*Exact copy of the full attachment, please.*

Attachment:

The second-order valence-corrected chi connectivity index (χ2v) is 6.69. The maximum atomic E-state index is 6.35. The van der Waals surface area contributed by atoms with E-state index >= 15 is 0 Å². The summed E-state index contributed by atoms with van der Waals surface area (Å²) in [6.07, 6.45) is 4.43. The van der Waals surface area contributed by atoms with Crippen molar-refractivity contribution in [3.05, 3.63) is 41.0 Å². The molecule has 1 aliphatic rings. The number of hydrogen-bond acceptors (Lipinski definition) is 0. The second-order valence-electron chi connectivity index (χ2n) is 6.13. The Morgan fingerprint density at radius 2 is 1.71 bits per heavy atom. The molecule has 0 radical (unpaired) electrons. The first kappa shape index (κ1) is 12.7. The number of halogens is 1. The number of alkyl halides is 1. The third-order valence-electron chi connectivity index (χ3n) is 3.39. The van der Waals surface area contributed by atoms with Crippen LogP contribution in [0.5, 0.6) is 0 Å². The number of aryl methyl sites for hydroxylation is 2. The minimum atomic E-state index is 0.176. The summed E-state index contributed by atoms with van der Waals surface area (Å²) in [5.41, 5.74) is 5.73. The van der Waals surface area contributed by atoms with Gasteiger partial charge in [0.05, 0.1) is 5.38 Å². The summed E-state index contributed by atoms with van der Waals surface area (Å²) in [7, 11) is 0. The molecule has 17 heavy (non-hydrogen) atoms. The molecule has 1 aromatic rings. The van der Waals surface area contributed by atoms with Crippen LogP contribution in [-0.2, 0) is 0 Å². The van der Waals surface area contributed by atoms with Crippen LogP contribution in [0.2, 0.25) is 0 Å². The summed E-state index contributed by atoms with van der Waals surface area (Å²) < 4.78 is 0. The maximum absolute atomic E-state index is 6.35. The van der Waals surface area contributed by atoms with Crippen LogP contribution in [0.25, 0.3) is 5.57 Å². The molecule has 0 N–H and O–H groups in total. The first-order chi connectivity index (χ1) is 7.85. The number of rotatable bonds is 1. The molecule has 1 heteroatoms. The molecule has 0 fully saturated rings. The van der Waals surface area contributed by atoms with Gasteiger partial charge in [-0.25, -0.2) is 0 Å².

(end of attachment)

The second-order valence-corrected chi connectivity index (χ2v) is 6.69. The maximum atomic E-state index is 6.35. The van der Waals surface area contributed by atoms with E-state index >= 15 is 0 Å². The summed E-state index contributed by atoms with van der Waals surface area (Å²) in [6.07, 6.45) is 4.43. The van der Waals surface area contributed by atoms with Crippen molar-refractivity contribution in [3.05, 3.63) is 41.0 Å². The molecule has 1 aliphatic rings. The number of hydrogen-bond acceptors (Lipinski definition) is 0. The second-order valence-electron chi connectivity index (χ2n) is 6.13. The Morgan fingerprint density at radius 2 is 1.71 bits per heavy atom. The molecule has 0 radical (unpaired) electrons. The first kappa shape index (κ1) is 12.7. The number of halogens is 1. The number of alkyl halides is 1. The third-order valence-electron chi connectivity index (χ3n) is 3.39. The van der Waals surface area contributed by atoms with Crippen LogP contribution in [0.5, 0.6) is 0 Å². The number of aryl methyl sites for hydroxylation is 2. The minimum atomic E-state index is 0.176. The summed E-state index contributed by atoms with van der Waals surface area (Å²) in [5.41, 5.74) is 5.73. The van der Waals surface area contributed by atoms with Gasteiger partial charge in [0.05, 0.1) is 5.38 Å². The summed E-state index contributed by atoms with van der Waals surface area (Å²) in [7, 11) is 0. The molecule has 17 heavy (non-hydrogen) atoms. The molecule has 1 aromatic rings. The van der Waals surface area contributed by atoms with Crippen LogP contribution in [-0.2, 0) is 0 Å². The van der Waals surface area contributed by atoms with Crippen LogP contribution in [0.2, 0.25) is 0 Å². The summed E-state index contributed by atoms with van der Waals surface area (Å²) < 4.78 is 0. The maximum absolute atomic E-state index is 6.35. The van der Waals surface area contributed by atoms with Crippen LogP contribution in [0.25, 0.3) is 5.57 Å². The molecule has 0 N–H and O–H groups in total. The first-order chi connectivity index (χ1) is 7.85. The number of rotatable bonds is 1. The molecule has 1 heteroatoms. The molecule has 0 fully saturated rings. The van der Waals surface area contributed by atoms with Gasteiger partial charge in [-0.25, -0.2) is 0 Å².